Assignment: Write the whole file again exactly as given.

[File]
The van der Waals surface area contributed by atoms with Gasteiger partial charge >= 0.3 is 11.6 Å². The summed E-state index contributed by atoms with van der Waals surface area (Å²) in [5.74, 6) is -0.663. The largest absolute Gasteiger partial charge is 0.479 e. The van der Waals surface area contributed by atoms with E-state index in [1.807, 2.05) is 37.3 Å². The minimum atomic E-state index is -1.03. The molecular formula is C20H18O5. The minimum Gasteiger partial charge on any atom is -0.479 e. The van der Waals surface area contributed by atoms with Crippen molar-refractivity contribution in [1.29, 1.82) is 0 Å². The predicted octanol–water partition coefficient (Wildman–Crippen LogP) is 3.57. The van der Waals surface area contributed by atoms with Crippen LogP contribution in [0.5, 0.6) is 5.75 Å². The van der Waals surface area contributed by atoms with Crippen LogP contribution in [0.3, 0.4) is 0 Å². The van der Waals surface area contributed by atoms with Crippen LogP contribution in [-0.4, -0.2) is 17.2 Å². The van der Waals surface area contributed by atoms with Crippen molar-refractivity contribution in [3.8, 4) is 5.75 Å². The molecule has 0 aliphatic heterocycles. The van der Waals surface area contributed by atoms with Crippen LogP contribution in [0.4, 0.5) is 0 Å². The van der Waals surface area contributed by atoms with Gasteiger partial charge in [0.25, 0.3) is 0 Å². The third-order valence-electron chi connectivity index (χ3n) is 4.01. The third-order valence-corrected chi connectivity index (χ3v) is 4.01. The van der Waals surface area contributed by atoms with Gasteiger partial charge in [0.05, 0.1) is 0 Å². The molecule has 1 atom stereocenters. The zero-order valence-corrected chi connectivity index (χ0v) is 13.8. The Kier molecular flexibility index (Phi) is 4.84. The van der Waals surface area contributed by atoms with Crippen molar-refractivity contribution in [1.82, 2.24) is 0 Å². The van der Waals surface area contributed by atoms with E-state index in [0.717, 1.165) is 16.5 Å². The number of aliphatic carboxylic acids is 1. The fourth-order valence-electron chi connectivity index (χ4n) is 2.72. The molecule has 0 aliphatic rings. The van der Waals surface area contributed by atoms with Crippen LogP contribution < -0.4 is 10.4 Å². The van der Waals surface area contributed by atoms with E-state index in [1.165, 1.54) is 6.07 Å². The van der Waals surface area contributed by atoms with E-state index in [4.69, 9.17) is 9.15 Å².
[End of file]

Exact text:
The van der Waals surface area contributed by atoms with Gasteiger partial charge >= 0.3 is 11.6 Å². The summed E-state index contributed by atoms with van der Waals surface area (Å²) in [5.74, 6) is -0.663. The largest absolute Gasteiger partial charge is 0.479 e. The van der Waals surface area contributed by atoms with E-state index in [1.807, 2.05) is 37.3 Å². The minimum atomic E-state index is -1.03. The molecular formula is C20H18O5. The minimum Gasteiger partial charge on any atom is -0.479 e. The van der Waals surface area contributed by atoms with Crippen molar-refractivity contribution in [1.29, 1.82) is 0 Å². The predicted octanol–water partition coefficient (Wildman–Crippen LogP) is 3.57. The van der Waals surface area contributed by atoms with Crippen LogP contribution in [0.5, 0.6) is 5.75 Å². The van der Waals surface area contributed by atoms with Crippen LogP contribution in [0.3, 0.4) is 0 Å². The van der Waals surface area contributed by atoms with Crippen LogP contribution in [-0.4, -0.2) is 17.2 Å². The van der Waals surface area contributed by atoms with Crippen molar-refractivity contribution in [3.8, 4) is 5.75 Å². The molecule has 0 aliphatic heterocycles. The van der Waals surface area contributed by atoms with Crippen LogP contribution in [0.4, 0.5) is 0 Å². The van der Waals surface area contributed by atoms with Gasteiger partial charge in [0.25, 0.3) is 0 Å². The third-order valence-electron chi connectivity index (χ3n) is 4.01. The third-order valence-corrected chi connectivity index (χ3v) is 4.01. The van der Waals surface area contributed by atoms with Gasteiger partial charge in [0.05, 0.1) is 0 Å². The molecule has 1 atom stereocenters. The zero-order valence-corrected chi connectivity index (χ0v) is 13.8. The Kier molecular flexibility index (Phi) is 4.84. The van der Waals surface area contributed by atoms with Crippen molar-refractivity contribution in [1.82, 2.24) is 0 Å². The van der Waals surface area contributed by atoms with E-state index in [0.717, 1.165) is 16.5 Å². The number of aliphatic carboxylic acids is 1. The fourth-order valence-electron chi connectivity index (χ4n) is 2.72. The molecule has 0 aliphatic rings. The van der Waals surface area contributed by atoms with Crippen LogP contribution < -0.4 is 10.4 Å². The van der Waals surface area contributed by atoms with E-state index in [1.165, 1.54) is 6.07 Å². The van der Waals surface area contributed by atoms with E-state index in [4.69, 9.17) is 9.15 Å².